March 17, 2014 4:00 pm

Nokia Lumia 1520 vs the tech of yesteryear

We take a trip back in time to examine the tech needed to match up to today’s Nokia Lumia handsets

lumia1520_925_b2b

The Nokia Lumia 1520 reigns supreme as the most powerful Nokia smartphone ever. It harnesses a quad-core Qualcomm Snapdragon 800 chip, clocked at 2.2GHz, and has a gorgeous 6-inch Full HD display with 391 pixels per inch.

There’s also 2GB of RAM to keep those apps ticking along smoothly, a potential for 64GB on-board storage and a 20-megapixel PureView camera that can shoot 1080p video.

Thinking about all this pocket power, we started to get misty-eyed about by-gone eras and the tech you’d need to even come close to replicating the same prowess in times of yore.

Before we jump into the DeLorean, we’ve got one question for you: How big is your house? You’re going to need a lot of room to fit all this in…

10 years ago

In 2004, smartphones weren’t that smart. Web connectivity and colour displays was just coming to the fore, while HD screens were beginning to make their way into living rooms

CPU: Ten years ago, in 2004, the Apple Power Mac G5 offered a dual-core PowerPC 970FX processor, clocked at 2 x 2.5GHz. It would take two of these hulking beasts to surpass the processing power on offer in today’s Nokia Lumia 1520.

Storage: The base model of that Apple Power Mac G5 shipped with an 80GB hardrive. Woo! Thanks to the addition of a fingernail-sized SD card, the Nokia Lumia can store 96GB (and that’s before you count OneDrive cloud storage).

Memory: You’d need 256 inter-connected Nokia Communicator 9210 handsets, circa 2004, to match up to the 2GB of RAM within the Nokia Lumia 1520.

Nokia-9210-Communicator

 

Camera: Any experienced snapper will tell you, megapixels are only part of the puzzle. However, 2004’s smash hit Nikon D70 packed a 6.24-megapixel sensor. The Lumia 1520’s sensor is three times the size at 20-megepixels.

 

Video: The Lumia 1520 shoots Full HD 1080p video at 30fps. The first consumer camcorder to shoot video at 1080i, the Sony HDR-FX1, arrived in late 2004 costing £2,400.

SonyFX1

Screen resolution: A decade ago many folks were thinking about snapping up their first HD TVs. Sure you could pay a small fortune for a 32-inch Plasma (around £2,000) or you could get Sony’s 40″ FD Trinitron WEGA XBR television, which weighed 304lbs and was 26-inch deep. Chunky.

In the mobile world, the Nokia 7260 had a 128 x 128 display with 113ppi. Today’s Lumia 1520 boasts a 24-bit TrueColour display with a pixel density of 368ppi and more than two million pixels. We’ve come a long way.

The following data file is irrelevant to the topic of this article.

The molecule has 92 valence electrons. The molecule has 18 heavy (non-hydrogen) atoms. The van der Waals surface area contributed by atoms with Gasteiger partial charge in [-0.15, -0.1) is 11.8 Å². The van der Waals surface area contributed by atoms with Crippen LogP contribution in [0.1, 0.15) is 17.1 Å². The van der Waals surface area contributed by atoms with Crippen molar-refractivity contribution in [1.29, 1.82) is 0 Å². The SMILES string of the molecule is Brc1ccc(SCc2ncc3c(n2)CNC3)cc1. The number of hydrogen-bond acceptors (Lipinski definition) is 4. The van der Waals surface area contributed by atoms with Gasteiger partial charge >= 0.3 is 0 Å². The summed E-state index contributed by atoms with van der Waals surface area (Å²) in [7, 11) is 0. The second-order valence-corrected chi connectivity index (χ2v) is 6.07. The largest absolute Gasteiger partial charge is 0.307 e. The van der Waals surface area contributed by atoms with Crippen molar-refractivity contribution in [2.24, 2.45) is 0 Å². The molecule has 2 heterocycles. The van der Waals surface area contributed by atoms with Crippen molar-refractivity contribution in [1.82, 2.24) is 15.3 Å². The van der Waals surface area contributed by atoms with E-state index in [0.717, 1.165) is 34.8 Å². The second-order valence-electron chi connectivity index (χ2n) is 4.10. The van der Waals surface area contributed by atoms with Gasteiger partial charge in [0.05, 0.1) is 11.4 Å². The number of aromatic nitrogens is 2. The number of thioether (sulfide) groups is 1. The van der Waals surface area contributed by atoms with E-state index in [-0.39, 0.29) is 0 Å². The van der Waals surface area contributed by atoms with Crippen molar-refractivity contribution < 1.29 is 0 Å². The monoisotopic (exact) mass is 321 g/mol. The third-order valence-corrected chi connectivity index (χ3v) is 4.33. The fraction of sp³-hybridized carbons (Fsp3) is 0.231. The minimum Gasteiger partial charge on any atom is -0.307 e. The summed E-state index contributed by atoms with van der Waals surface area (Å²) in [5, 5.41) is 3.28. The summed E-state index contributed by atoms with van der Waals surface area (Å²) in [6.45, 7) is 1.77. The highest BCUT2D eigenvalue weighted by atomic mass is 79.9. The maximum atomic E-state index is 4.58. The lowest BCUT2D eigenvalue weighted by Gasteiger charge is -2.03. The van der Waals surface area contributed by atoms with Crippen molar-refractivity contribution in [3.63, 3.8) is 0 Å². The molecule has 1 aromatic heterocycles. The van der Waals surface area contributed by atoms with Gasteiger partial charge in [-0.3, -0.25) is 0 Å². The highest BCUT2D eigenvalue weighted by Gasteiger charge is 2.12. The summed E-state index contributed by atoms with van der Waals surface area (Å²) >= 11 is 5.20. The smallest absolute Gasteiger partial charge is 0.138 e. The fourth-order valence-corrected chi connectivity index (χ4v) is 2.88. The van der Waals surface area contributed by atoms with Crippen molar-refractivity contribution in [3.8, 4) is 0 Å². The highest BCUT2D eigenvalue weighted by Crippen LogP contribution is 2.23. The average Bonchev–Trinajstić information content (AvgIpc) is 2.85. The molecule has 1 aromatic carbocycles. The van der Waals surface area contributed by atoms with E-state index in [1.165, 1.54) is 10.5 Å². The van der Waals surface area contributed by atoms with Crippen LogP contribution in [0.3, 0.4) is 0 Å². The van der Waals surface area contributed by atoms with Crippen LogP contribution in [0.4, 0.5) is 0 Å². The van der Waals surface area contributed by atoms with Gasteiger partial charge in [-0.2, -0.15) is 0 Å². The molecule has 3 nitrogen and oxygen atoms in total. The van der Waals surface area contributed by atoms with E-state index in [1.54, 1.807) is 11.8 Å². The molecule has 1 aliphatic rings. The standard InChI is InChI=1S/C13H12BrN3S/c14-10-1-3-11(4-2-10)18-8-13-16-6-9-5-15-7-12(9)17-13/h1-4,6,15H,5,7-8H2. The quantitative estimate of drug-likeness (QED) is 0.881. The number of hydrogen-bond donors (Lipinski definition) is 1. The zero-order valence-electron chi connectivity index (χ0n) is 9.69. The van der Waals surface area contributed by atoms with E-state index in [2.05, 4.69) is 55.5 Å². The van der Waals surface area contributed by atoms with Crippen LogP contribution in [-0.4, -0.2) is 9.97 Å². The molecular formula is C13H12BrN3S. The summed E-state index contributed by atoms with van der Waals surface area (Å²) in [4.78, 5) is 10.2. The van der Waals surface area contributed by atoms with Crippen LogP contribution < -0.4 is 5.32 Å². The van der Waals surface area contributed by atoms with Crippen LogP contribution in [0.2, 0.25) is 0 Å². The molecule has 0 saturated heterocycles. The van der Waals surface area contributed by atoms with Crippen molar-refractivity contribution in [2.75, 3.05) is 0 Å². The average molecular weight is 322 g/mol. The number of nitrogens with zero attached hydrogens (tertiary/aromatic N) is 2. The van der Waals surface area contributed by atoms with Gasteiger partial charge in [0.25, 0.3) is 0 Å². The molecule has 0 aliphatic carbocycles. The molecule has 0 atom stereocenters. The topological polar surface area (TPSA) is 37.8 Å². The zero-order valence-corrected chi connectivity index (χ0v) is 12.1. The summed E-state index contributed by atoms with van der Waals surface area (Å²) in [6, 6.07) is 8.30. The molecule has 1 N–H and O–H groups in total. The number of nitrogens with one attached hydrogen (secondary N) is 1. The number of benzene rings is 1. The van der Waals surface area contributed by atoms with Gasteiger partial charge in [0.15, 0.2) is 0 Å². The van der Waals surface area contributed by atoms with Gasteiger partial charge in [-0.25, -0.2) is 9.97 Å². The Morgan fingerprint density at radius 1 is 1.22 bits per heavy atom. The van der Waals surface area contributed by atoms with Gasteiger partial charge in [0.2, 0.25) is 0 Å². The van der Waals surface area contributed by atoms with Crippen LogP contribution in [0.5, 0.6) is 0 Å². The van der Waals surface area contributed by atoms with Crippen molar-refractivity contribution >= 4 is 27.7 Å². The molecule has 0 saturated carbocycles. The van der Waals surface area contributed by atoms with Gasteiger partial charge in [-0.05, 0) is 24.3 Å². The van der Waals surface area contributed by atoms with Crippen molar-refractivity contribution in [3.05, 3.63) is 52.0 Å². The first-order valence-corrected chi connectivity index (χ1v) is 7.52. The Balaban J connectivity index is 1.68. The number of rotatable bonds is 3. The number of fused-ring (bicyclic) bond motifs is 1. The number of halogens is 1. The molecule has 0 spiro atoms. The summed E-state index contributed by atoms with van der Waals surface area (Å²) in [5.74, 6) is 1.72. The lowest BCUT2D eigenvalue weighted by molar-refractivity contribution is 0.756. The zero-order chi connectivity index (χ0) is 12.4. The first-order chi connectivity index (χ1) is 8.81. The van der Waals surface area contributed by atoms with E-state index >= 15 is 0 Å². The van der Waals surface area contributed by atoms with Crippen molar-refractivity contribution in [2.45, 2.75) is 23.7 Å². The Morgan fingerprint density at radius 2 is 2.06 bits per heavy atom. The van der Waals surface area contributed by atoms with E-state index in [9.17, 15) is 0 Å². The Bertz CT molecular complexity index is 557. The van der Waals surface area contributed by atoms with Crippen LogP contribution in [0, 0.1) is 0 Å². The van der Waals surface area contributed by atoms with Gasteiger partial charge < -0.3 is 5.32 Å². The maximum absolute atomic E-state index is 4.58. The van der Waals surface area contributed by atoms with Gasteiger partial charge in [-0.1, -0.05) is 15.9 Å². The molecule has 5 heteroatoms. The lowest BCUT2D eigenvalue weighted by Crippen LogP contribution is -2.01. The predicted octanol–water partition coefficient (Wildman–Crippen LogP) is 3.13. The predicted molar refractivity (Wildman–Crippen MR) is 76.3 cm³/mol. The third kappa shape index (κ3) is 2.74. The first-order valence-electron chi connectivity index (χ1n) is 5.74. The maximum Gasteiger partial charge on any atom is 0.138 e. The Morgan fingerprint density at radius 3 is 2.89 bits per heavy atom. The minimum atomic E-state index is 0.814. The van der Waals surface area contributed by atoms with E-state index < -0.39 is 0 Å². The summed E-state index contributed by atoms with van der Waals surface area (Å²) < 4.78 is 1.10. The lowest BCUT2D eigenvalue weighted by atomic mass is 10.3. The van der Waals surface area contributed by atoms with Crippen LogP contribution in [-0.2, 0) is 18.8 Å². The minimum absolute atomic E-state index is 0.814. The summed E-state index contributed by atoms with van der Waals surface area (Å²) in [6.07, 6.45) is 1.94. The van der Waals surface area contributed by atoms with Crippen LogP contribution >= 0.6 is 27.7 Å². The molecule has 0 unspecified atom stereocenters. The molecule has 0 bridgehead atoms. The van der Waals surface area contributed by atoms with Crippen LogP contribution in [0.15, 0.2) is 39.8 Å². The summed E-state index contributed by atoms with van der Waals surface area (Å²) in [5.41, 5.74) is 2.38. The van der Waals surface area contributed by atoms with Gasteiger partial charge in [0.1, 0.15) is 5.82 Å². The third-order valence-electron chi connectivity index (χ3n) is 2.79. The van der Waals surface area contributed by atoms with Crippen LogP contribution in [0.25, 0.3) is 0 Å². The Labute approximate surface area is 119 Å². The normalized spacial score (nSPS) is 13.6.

20 years ago

Back in 1994, the biggest development in mobile was the Nokia 2110’s ability to send and receive SMS messages. Cartridge-based consoles ruled the living room, the first digital cameras were launched and HD was still a pipedream.

CPU: 20 years ago, the first Intel Pentium processors were busting onto the scene. The first generation P5 was single core and operated at speeds of 66MHz, 33x less powerful than a single core within the Lumia 1520.

KL_Intel_Pentium_P5

Screen resolution: The Nokia 2100 had a 4 x 13 character LCD display, which was kind of a big deal back then. In 1994, the first digital HD TVs were still four years away.

 

Storage: Compact discs took off around ’94, but filling the Lumia’s 64GB microSD card and placing it in your pocket is the equivalent of carrying 1,000 CDs with you at all time. Don’t sound so ‘compact’ now, do they?

 

Camera: The first truly portable digital SLR camera arrived in 1995. The bulky Minolta RD-175 combined three small sensors to create a 1.75-megapixel resolution. On launch it cost £8,500.

Minolta_RD-175_Digital_SLR

Gaming: The long-awaited Sonic: The Hedgehog 3 arrived for the Sega Megadrive in 1994, on a game cartridge as large as a smartphone. Sonic 4, the next instalment released almost two-decades later, can be downloaded to your Lumia handset in seconds

Sonic_3_megadrive 

 

50 years ago

It’s often said there is more computing power in a modern toaster than the machines that put man on the moon. Oh and you’d have needed a warehouse of external hard drives in order to store your music

Storage: The first removable hard-drive was the 1BM 1311, which arrived in 1962. It allowed for 2MB of data storage, which is around the first 30 seconds of an average MP3 file. You’d need 16,384 of these to match the 32GB of built-in storage possessed by the Lumia 1520. Oh, and each one is the size of a washing machine.

BM_1311

CPU and Memory: The Apollo Guidance Computer, which allowed astronauts to control and navigate their craft by typing in pairs of verbs and nouns, contained 64KB of memory and ran at processing speed of 0.043MHz. You’d need more than 51,000 of these processors to match the power in just one of the four chips within the Lumia 1520.

apollo_guidance_computer

 

Camera: Amazingly, the Hasselblad EDC camera used on the surface of the moon by Neil Armstrong, has one thing in common with the Lumia series – the presence of Carl Zeiss optics. However, the closest thing they had to instant photography in the 1960s was the Polaroid Swinger. Released in 1965, it was the first model that featured film that developed outside of the camera. No Instagram uploads though.

polaroid_swinger_ad

 

What are you favourite tech nostalgia moments – Nokia-related or otherwise? Let us know and we’ll post our favourites.